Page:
In early June, Nobel Prize-winning economist Paul Krugman published a story “Estonian Rhapsody,” where he harshly criticized the country’s economic recovery. His remarks triggered outrage from the part of Estonians.
But Estonia’s President Toomas Hendrik Ilves was the most upset. He said the economist was being «smug, overbearing & patronizing» and did not know what he was talking about.
Now also the leading country’s businessmen, simple passer-buys and even the Finance Minister are slamming Krugman’s post, reports Bloomberg.
Commenting on Krugman’s criticism, Vaido Palmik, Estanc managing director, says: “It was like an attack on Estonian people. These times have been very difficult. People have kept together. And this Krugman took all these facts that he wanted.”
Nevertheless, Palmik agrees that Ilves could have hit back in a slightly milder manner.
He stresses that indeed the crisis brought some very hard times and the company, which makes high-pressure steel containers, suffered as well.
Estanc profits stagnated, the company postponed plans to double floor space and many of the country’s welders took the ferry ride to Finland to look for work there.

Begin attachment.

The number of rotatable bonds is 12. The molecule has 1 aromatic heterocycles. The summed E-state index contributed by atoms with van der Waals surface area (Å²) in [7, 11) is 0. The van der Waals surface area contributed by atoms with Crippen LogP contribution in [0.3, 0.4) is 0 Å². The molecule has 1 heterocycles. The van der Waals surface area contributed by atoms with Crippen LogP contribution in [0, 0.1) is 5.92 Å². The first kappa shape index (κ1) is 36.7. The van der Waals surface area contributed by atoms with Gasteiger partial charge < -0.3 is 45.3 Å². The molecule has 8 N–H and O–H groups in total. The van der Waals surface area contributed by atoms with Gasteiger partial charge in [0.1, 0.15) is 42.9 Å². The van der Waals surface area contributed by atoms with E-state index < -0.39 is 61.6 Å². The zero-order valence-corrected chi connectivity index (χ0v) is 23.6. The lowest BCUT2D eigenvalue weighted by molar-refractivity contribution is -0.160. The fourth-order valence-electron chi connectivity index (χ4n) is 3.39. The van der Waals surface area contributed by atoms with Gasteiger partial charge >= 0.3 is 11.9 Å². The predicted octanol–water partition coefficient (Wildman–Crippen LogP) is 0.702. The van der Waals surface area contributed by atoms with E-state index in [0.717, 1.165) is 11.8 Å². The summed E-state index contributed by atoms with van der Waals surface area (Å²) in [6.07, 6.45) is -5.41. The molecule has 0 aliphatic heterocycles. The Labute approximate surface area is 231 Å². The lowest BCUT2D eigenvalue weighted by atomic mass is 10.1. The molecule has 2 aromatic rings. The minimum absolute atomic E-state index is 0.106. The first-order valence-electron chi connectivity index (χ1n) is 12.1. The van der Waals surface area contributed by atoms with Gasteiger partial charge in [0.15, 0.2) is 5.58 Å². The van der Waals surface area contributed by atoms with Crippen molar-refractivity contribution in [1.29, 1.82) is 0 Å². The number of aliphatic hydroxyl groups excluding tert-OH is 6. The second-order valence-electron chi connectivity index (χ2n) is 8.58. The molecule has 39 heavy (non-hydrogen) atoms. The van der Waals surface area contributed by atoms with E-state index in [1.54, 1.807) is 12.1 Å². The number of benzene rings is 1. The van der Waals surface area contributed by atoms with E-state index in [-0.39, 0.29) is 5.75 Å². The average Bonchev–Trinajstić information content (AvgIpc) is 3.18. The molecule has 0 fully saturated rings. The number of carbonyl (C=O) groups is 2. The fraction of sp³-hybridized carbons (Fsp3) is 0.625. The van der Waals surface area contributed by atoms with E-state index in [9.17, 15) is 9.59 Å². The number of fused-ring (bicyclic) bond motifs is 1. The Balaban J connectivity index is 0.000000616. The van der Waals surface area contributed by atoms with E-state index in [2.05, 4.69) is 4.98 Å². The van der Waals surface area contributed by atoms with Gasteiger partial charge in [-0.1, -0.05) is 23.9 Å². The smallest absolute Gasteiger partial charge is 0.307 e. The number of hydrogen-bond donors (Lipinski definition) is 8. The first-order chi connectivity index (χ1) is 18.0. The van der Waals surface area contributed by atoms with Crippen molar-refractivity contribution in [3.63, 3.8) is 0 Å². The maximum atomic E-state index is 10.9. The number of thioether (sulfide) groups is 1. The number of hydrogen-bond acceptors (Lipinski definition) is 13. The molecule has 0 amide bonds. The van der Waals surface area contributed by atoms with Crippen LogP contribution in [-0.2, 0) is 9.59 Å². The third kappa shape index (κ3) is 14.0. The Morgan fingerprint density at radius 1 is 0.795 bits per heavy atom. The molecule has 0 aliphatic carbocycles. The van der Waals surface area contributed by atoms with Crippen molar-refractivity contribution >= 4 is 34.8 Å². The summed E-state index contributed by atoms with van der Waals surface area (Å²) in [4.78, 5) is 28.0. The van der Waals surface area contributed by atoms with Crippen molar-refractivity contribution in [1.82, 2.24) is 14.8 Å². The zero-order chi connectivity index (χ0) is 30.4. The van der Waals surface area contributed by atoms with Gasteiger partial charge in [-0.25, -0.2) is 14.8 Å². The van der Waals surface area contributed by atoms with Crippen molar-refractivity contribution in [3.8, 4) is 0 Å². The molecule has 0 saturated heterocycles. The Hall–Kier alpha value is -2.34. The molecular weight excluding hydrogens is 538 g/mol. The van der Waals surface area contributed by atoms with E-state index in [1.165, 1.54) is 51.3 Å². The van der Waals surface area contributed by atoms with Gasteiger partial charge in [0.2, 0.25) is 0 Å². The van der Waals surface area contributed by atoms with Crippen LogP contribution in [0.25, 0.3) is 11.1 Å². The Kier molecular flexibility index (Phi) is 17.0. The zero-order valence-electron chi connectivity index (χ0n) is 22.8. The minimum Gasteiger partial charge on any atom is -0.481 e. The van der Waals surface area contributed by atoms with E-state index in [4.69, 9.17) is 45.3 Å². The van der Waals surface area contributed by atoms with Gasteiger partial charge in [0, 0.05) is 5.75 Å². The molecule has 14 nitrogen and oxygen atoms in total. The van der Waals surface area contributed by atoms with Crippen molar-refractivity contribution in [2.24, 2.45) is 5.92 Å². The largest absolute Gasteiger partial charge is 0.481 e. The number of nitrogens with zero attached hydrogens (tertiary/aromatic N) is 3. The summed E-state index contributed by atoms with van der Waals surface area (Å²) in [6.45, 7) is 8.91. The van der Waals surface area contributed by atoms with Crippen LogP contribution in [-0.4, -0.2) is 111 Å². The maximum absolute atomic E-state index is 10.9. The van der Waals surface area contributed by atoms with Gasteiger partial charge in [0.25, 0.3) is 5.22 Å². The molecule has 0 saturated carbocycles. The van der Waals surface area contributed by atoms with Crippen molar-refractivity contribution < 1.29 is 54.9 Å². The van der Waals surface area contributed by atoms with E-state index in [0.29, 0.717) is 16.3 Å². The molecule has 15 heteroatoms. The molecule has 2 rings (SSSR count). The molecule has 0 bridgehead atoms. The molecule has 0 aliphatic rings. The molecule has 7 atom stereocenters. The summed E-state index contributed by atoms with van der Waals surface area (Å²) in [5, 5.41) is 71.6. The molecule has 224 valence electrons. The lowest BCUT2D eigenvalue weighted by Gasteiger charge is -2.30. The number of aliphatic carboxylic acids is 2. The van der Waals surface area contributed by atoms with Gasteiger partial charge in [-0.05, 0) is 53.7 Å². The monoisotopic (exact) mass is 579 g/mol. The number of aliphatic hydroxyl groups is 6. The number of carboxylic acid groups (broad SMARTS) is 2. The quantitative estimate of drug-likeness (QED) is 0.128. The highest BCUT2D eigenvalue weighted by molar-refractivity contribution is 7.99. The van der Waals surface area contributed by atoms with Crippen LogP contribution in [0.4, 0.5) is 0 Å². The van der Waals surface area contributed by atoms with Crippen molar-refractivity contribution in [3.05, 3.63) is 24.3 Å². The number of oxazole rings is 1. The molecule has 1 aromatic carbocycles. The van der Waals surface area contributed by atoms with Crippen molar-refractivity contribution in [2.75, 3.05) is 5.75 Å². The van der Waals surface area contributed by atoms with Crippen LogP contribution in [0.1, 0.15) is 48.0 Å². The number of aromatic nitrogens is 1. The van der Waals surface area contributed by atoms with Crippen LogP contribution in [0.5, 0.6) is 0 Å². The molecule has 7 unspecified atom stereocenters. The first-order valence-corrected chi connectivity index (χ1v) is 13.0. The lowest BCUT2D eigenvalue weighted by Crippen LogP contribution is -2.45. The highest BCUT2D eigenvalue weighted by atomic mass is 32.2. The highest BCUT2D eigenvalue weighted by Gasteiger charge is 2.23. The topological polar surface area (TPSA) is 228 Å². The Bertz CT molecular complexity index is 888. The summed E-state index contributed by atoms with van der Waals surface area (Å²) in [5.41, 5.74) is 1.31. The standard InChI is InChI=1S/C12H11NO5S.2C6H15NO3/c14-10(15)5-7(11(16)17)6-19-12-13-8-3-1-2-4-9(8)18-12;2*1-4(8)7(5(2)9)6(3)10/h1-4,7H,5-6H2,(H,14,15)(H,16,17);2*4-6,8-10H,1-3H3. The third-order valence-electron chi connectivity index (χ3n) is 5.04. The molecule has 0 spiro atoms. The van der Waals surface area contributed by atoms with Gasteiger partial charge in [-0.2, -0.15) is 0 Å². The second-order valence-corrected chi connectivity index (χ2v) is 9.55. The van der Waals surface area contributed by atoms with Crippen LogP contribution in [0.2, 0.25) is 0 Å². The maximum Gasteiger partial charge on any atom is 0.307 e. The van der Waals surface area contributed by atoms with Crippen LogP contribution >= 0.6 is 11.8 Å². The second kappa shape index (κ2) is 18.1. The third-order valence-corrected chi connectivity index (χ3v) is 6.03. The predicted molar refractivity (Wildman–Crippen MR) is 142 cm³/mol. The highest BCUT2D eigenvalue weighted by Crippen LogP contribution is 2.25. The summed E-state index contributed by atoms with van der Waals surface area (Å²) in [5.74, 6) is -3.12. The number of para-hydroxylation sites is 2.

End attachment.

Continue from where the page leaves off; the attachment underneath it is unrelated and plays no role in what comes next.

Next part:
“But if you look back, the crash is very good,” he says.
In quite a short period of time, Estonia was back on track and the company started to flourish.
Estanc has increased its head count by more than a third in 2012. Palmik sells to Finland and Sweden; he wants to break into the German market and has moved forward with plans for expansion.
It should also be added that the author of the story says he once met a boy on the street, who said that Ilves might have been drunk when he published the posts. The journalist said that to the Estonian Finance Minister Jurgen Ligi, who answered: “I can suspect that Krugman was drunk.”
Meanwhile, Krugman says he had not expected such a harsh response from Ilves, who is after all a head of state. He claims he did not know that Ilves grew up in New Jersey, was educated at Columbia University in New York and speaks fluent English. Some say Krugman was not expecting any response at all.
Krugman is sometimes believed not to be particularly fond of the Baltics, because of his false predictions. He has been forced to admit that his statement that no Baltic country will recover before devaluing was wrong.
It is worth adding that back in 2009 when the crisis struck, Estonia launched severe austerity measures.
Estonia’s government froze pensions, cut state salaries by about 10 percent and raised the value-added tax by 2 percentage points.